October is designated by the American bishops as “Respect Life Month.”  

As I write we are beginning our fifth annual Respect Life Week here in Los Angeles. We have a record 90 schools in the archdiocese participating in our programs this year, and I am pleased to report that 25 schools in the Archdiocese of Kansas City are also using our materials.

Throughout this Respect Life Month, we have been calling attention to end-of-life issues and devoting special prayers of intercession to St. John Paul II.

Workers in our Office of Life, Justice and Peace delivered materials to more than 200 parishes and trained more than 400 parish leaders, representing all our various ministries that serve human life and dignity — from immigration and homelessness, to human trafficking, defense of creation and alternatives to abortion.

Next Wednesday, Oct. 25, I will be joining about 8,000 of our Catholic high school students at the University of Southern California for Christian Service 4 Life, one of my favorite events each year.

The cause of life is the cause of our times. It is a sad commentary that we need to devote only a special month to “respecting life.” Every day and every moment we should stand in awe of the beauty and the holiness of human life.  

The Scriptures tell us that the human person is sacred and precious in God’s eyes. That means all people, no matter who they are or the condition of their lives.

Human dignity is not granted by a legislature or court order. What gives our lives sanctity and dignity is that we are alive in the gaze of our Creator. But as the reality of God fades in our society, we are losing this sense of the sanctity of human life.

We are getting used to the almost daily attacks on human dignity — a hospital in England refuses to treat a baby because he is going to die anyway and then goes to court to stop the parents from taking their baby home; state officials in Oregon seize the children of a couple they decide are not “intelligent” enough to raise them.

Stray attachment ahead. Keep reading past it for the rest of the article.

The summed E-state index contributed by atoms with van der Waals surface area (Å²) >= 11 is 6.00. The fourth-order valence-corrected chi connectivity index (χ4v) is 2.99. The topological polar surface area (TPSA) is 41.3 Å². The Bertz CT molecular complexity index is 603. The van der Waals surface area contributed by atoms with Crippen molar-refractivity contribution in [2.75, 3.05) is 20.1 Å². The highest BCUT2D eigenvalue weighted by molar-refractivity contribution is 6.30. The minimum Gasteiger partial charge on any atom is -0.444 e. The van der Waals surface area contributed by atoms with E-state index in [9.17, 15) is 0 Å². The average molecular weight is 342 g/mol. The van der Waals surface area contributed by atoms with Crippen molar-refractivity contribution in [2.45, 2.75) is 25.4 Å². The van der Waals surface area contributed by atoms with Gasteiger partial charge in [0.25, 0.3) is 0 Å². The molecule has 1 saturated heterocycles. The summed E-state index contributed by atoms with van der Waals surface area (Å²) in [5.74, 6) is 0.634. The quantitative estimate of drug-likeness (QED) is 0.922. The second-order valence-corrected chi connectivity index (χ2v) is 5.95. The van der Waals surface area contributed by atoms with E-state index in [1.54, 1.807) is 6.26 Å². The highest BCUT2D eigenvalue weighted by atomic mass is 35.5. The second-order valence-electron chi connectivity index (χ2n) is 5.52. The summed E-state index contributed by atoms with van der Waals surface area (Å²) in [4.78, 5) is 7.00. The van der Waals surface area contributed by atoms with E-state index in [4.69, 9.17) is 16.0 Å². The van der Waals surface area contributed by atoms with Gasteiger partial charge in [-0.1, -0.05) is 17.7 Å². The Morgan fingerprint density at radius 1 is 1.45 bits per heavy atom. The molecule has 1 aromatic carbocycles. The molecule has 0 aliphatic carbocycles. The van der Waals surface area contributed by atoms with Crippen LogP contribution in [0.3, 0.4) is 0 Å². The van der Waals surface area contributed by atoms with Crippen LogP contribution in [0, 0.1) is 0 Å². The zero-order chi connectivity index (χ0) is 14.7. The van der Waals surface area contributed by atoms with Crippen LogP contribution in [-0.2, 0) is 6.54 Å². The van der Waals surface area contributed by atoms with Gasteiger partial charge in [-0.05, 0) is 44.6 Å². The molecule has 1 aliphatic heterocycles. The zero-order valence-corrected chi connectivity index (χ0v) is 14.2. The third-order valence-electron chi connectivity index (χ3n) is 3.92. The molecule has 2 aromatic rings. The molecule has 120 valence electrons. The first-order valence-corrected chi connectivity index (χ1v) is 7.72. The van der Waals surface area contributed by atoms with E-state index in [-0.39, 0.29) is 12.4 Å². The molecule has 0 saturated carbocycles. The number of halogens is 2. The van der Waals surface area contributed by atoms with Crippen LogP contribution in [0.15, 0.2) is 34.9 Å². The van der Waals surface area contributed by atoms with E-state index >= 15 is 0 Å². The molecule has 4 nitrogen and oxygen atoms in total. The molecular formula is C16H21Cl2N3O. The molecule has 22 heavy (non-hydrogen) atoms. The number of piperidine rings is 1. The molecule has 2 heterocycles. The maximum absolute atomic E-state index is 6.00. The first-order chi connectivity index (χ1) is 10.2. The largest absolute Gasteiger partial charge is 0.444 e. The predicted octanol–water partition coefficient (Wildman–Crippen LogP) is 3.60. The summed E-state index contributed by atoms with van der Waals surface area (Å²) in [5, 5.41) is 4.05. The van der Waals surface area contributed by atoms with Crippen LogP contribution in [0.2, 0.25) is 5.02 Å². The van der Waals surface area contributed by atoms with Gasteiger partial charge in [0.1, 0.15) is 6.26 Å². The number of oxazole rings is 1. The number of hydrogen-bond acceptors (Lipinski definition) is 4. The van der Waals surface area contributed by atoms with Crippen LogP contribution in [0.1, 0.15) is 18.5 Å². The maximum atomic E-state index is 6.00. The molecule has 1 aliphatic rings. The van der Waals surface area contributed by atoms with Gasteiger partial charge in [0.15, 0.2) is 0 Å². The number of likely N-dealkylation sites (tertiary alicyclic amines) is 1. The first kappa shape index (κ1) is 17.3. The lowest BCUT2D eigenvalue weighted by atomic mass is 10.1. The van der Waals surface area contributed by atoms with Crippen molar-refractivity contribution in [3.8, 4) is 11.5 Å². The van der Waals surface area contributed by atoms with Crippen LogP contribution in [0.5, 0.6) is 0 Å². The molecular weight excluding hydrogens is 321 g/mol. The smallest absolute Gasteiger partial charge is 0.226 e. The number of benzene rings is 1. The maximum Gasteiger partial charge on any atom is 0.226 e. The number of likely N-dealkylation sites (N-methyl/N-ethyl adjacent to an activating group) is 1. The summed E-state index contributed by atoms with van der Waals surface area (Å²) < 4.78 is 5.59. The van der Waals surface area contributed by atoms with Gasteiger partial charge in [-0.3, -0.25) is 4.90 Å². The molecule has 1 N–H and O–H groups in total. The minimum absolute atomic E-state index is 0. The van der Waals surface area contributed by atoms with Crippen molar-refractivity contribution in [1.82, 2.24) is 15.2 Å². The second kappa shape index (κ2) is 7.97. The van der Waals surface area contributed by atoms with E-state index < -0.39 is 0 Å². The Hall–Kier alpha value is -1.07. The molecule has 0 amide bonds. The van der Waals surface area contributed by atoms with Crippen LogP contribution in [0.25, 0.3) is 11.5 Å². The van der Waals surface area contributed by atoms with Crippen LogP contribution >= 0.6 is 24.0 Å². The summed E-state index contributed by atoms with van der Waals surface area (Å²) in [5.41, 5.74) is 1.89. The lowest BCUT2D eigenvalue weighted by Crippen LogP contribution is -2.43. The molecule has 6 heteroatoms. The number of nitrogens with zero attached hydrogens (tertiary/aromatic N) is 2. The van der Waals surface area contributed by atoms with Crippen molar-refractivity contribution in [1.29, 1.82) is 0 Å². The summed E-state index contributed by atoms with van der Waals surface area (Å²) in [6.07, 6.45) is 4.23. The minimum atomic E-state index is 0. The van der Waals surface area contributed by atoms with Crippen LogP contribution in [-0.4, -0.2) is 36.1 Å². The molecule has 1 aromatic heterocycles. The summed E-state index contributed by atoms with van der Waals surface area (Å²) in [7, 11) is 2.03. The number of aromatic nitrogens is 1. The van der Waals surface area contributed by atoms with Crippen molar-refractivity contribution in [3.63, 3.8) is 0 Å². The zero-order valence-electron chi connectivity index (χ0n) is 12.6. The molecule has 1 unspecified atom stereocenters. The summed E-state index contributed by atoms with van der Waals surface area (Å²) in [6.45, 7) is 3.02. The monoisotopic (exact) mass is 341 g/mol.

The challenges to human dignity seem be taking new forms and getting more personal — with the powers that be intruding more and more into the once-sacred spaces of family and individual conscience.

Increasingly, our challenges come from technology. New advances in “gene editing” techniques now make it possible for doctors to “fix” genetic defects in the womb. This is marvelous and opens many possibilities for relieving suffering and curing disease.

But who will ensure that this technology is used for good and not for evil? Who will ask the questions — not “can” we do it, but “should” we do it? What will be our criteria for deciding?

Already we see that prenatal genetic screening leads to the routine destruction of “undesirable” children in the womb. Since the introduction of this technology, in Iceland nearly every child with Down syndrome is now the victim of abortion.

It is not only in Iceland. Everywhere, sadly, we see evidence that children with Down syndrome are becoming more scarce, their lives silenced before they even had the chance to be born.

Technologies are never “neutral.” They are always far more than simply tools we use to accomplish a task. Using these tools gives us new powers and possibilities. In doing that, technology changes the way we think about ourselves and our place in the world.

The automobile and then the airplane changed the way we think about space and time. This led to the creation of entirely new ways of organizing communities, changing the way we live, work and think about our relationships.

The new biotechnologies enable us to change the material makeup of our humanity, the “stuff” of our human body. And as we use these techniques, they are changing how we think about human nature — about who we are and what we are made of, and about what it means to be a human being.

Leading voices in our culture today now challenge the belief that our bodies are in any way “necessary” to who we are. They argue that there is no fixed human nature, that everything is “fluid” and we can define for ourselves what it means to be human, based on our own desires.

To respect life, we need to know the truth about life — and for that we need Jesus Christ.

So this must be our mission: to seek new ways to enable Jesus Christ to speak in our world today. We need to restore the religious perspective that will enable our neighbors to see that the human person is more than another organism in the natural world. We need to help our neighbors to see the amazing reality that they are alive in the loving and purposeful gaze of the living God.

Pray for me this week and know that I will be praying for you.

And let us ask our Blessed Mother Mary to help us to always serve life and defend life and open our hearts to those who suffer.


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